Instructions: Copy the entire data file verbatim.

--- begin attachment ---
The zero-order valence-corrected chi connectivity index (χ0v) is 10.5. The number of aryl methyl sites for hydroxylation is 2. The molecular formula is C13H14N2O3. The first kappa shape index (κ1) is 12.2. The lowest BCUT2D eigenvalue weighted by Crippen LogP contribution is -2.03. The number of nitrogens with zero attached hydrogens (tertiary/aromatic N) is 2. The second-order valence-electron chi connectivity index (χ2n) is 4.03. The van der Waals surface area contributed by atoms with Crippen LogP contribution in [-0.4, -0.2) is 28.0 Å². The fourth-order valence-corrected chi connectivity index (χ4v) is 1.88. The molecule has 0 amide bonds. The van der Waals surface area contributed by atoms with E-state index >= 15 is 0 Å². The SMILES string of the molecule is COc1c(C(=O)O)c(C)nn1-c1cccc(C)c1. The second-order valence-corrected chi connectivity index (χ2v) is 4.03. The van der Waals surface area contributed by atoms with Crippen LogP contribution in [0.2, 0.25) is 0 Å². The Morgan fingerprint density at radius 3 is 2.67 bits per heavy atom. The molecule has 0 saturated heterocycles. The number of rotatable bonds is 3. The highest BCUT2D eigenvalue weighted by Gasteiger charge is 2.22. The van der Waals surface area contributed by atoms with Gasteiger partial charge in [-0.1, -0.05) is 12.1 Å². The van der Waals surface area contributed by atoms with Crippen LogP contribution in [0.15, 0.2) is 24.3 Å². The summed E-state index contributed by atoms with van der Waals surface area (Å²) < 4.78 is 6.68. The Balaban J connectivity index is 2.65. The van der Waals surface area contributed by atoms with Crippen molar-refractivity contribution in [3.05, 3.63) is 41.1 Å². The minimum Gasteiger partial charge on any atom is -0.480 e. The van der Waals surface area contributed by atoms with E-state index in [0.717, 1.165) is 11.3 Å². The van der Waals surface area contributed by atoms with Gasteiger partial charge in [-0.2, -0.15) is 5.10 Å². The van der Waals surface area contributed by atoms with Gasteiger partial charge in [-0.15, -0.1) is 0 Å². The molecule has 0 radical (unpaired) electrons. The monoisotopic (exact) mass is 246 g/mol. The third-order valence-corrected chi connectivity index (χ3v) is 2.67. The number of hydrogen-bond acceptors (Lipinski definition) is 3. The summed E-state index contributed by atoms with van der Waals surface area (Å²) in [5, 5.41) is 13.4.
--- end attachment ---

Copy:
The zero-order valence-corrected chi connectivity index (χ0v) is 10.5. The number of aryl methyl sites for hydroxylation is 2. The molecular formula is C13H14N2O3. The first kappa shape index (κ1) is 12.2. The lowest BCUT2D eigenvalue weighted by Crippen LogP contribution is -2.03. The number of nitrogens with zero attached hydrogens (tertiary/aromatic N) is 2. The second-order valence-electron chi connectivity index (χ2n) is 4.03. The van der Waals surface area contributed by atoms with Crippen LogP contribution in [-0.4, -0.2) is 28.0 Å². The fourth-order valence-corrected chi connectivity index (χ4v) is 1.88. The molecule has 0 amide bonds. The van der Waals surface area contributed by atoms with E-state index >= 15 is 0 Å². The SMILES string of the molecule is COc1c(C(=O)O)c(C)nn1-c1cccc(C)c1. The second-order valence-corrected chi connectivity index (χ2v) is 4.03. The van der Waals surface area contributed by atoms with Crippen LogP contribution in [0.2, 0.25) is 0 Å². The Morgan fingerprint density at radius 3 is 2.67 bits per heavy atom. The molecule has 0 saturated heterocycles. The number of rotatable bonds is 3. The highest BCUT2D eigenvalue weighted by Gasteiger charge is 2.22. The van der Waals surface area contributed by atoms with Gasteiger partial charge in [-0.1, -0.05) is 12.1 Å². The van der Waals surface area contributed by atoms with Crippen LogP contribution in [0.15, 0.2) is 24.3 Å². The summed E-state index contributed by atoms with van der Waals surface area (Å²) < 4.78 is 6.68. The Balaban J connectivity index is 2.65. The van der Waals surface area contributed by atoms with Crippen molar-refractivity contribution in [3.05, 3.63) is 41.1 Å². The minimum Gasteiger partial charge on any atom is -0.480 e. The van der Waals surface area contributed by atoms with E-state index in [0.717, 1.165) is 11.3 Å². The van der Waals surface area contributed by atoms with Gasteiger partial charge in [-0.2, -0.15) is 5.10 Å². The van der Waals surface area contributed by atoms with Gasteiger partial charge in [-0.15, -0.1) is 0 Å². The molecule has 0 radical (unpaired) electrons. The monoisotopic (exact) mass is 246 g/mol. The third-order valence-corrected chi connectivity index (χ3v) is 2.67. The number of hydrogen-bond acceptors (Lipinski definition) is 3. The summed E-state index contributed by atoms with van der Waals surface area (Å²) in [5, 5.41) is 13.4.